Please help me with Ancestral Portrait ID

canajoNovember 22, 2009

Could this portrait and the photo (below) be the same man? The photo is identified, on the back, as William Frasier White, my great, great grandfather, born 1828, died 1884. I have always believed that the portrait to also be of William F. White, but I am not sure. Can you all help me determine if they are one and the same? Does the style of dress fit the appropriate time frame-1828 to 1884? Personally, I think the man in the photo and portrait look similar in the eyes. I also have photos of portraits of William F. White's parents, my great, great, great grandfather and grandmother, if that would help in the identification.

Here is the photo, which is identified on the back as William Frasier White .

Here is the full view of the portrait, when he was younger

Here is a closer view of the portait

Any feedback would be greatly appreciated!

Nancye White

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I'd be inclided to trust the I.D. written on the back because it is the only documenttion that you have and there is no reason to doubt its accuracy: William Frasier White.

No, isn't William F. White the same name?

It seems possible that the two portraits are on the same man at different ages. I look for the distance between the eyes, and brow slant. The mouth has the same width. The neck length seems to be the same. In the older photo, I can't swee the detail of the corners of the mouth. Are these straight, turn up or turn down?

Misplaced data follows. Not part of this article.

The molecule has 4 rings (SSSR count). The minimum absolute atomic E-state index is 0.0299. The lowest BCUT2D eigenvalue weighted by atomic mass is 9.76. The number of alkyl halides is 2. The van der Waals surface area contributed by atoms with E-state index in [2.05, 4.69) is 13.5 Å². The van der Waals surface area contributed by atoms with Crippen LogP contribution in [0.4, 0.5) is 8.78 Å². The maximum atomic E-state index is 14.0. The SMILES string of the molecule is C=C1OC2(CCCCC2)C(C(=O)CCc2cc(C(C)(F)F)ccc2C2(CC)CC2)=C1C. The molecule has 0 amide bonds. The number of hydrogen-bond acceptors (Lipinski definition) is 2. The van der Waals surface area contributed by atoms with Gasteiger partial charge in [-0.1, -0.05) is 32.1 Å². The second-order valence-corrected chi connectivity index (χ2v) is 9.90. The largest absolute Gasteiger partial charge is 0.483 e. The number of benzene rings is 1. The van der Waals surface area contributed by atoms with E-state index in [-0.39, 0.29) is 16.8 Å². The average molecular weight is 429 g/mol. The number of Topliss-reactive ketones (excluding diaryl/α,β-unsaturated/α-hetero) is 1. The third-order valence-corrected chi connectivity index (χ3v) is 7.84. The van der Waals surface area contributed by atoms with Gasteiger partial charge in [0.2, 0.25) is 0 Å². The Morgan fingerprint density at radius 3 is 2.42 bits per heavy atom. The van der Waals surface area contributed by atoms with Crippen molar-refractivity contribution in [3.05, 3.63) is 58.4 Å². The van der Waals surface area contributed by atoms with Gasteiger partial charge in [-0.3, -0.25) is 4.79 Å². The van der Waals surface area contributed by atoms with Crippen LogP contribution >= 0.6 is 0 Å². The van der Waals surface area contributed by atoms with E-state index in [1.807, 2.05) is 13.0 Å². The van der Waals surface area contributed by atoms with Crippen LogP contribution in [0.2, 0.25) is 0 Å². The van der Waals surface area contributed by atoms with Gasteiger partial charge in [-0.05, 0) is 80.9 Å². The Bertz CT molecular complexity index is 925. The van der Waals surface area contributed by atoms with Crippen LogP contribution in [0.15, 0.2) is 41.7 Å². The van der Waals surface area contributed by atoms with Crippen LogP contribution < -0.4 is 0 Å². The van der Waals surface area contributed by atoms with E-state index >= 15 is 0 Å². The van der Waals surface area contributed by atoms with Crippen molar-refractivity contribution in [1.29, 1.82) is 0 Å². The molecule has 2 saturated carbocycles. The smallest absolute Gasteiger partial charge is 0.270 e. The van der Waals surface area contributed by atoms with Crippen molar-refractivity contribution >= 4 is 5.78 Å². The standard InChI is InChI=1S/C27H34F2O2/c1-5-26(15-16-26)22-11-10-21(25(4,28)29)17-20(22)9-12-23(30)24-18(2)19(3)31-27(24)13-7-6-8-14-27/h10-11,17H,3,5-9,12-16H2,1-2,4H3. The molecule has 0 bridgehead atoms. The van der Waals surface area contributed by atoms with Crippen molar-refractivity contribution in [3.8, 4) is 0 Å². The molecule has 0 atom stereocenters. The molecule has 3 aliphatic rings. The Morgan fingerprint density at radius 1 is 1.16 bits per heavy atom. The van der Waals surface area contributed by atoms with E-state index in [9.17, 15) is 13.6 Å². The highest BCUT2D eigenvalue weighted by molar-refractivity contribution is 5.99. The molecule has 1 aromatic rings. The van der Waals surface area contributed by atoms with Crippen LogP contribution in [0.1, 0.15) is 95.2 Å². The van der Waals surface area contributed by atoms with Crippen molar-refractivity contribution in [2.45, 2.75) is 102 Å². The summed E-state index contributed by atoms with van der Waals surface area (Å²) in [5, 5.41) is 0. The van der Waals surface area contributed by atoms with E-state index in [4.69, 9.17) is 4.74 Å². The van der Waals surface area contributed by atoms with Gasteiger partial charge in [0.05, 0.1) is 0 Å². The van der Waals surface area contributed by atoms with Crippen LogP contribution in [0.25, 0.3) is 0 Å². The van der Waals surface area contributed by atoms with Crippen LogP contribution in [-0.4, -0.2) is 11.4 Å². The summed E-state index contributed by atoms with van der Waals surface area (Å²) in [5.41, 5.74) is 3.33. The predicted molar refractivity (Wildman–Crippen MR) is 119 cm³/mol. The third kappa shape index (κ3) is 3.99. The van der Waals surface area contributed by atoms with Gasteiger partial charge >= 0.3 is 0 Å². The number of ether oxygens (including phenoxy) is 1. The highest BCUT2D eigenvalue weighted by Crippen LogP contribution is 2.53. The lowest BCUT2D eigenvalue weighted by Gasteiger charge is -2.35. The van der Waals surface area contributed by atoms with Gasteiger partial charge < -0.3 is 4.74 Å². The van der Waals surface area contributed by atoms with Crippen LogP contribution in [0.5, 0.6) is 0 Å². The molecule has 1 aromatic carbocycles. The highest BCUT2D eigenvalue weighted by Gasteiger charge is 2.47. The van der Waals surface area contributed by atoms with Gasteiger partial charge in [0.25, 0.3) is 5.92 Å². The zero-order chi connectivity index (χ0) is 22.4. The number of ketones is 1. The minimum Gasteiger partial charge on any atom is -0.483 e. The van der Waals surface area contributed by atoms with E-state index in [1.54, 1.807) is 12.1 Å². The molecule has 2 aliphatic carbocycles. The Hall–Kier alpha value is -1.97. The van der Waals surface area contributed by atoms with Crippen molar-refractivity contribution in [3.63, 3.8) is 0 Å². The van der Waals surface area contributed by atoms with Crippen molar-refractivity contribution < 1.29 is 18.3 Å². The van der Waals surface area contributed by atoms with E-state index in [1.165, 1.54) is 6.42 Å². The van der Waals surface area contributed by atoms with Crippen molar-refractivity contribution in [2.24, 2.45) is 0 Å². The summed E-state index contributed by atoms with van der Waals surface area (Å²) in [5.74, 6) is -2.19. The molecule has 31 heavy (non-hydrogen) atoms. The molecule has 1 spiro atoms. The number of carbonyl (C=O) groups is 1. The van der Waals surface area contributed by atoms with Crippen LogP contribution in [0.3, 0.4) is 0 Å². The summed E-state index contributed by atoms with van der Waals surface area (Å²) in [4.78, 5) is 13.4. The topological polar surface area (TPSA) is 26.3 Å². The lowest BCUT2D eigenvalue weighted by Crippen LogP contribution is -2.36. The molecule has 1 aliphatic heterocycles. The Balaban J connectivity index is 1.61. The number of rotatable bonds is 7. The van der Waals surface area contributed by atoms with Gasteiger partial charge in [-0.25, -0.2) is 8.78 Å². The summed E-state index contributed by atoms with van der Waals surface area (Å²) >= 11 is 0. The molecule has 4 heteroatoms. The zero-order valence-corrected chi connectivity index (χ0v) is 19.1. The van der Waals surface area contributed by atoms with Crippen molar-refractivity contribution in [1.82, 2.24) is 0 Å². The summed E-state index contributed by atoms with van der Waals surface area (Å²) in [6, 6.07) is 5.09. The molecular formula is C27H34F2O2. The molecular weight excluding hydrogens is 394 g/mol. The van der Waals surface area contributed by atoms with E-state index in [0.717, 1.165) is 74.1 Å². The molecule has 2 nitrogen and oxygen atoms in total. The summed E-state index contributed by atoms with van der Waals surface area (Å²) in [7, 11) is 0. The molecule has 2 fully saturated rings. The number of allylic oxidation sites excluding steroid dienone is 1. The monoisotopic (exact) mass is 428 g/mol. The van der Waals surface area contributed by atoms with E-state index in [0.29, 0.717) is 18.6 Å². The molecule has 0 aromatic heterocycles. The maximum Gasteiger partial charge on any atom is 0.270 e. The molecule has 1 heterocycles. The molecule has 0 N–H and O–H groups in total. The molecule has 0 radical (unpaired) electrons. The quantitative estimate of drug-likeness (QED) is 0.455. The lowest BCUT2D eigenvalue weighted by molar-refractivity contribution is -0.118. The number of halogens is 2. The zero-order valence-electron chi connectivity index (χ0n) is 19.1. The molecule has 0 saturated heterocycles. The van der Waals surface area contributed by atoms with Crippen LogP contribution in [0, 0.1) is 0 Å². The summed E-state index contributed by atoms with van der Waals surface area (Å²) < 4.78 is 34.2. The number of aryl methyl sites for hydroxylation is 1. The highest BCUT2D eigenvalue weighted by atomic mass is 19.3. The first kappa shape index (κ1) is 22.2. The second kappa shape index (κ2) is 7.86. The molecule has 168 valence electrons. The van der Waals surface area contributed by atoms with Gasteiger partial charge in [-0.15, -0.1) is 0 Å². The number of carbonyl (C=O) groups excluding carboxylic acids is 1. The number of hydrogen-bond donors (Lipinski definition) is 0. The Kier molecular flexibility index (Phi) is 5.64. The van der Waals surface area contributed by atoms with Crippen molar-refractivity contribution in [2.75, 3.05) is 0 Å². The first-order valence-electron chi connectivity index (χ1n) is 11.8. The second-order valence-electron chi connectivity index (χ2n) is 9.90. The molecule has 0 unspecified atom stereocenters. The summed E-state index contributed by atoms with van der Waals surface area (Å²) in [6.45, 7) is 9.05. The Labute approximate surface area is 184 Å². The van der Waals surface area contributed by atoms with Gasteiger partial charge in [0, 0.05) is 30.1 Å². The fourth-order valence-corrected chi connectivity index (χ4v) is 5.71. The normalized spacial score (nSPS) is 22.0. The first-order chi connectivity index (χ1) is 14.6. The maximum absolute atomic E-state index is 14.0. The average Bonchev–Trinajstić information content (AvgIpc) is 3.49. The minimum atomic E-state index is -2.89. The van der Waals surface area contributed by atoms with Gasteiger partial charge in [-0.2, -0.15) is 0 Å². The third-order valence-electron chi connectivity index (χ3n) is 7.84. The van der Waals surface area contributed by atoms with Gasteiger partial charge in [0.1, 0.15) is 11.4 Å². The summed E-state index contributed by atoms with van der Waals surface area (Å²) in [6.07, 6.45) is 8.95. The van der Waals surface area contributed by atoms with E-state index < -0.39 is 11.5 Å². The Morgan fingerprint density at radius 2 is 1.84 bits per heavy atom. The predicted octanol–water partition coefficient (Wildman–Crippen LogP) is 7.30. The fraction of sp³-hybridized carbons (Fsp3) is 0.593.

The nose continues to grow a bit into adulthood, therefore it may not diagnostic since it changes in size as one ages. Another feature I look for is the ears: Size, shape, and location on the head in relationship to the mouth and eyes. Unfortuantely, hair covers the ears in the young man's picture.

A stroke can alter the shape and symmetry of the mouth, but I don't see any evidence of this in these pictures.

    Bookmark   November 23, 2009 at 3:21AM
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Jemdandy-Thank you so much for taking the time to study the photo and the painting. Yes, William F. White and William Fraiser White are one and the same. I have always believed (well, about 50% sure) that the portrait was William F. White. That is why I was very excited to find the photo identifying him and at least have something to compare the portrait to. Do you happen to know if the style of dress is appropriate for 1828-1884? I have pulled up other portraits from 1850 (figuring he could be in his 20's during the time of the portrait) and it seems as if some of the others were dressed in a similar manner.

The portrait is oil on canvas and unsigned, if that info is helpful at all.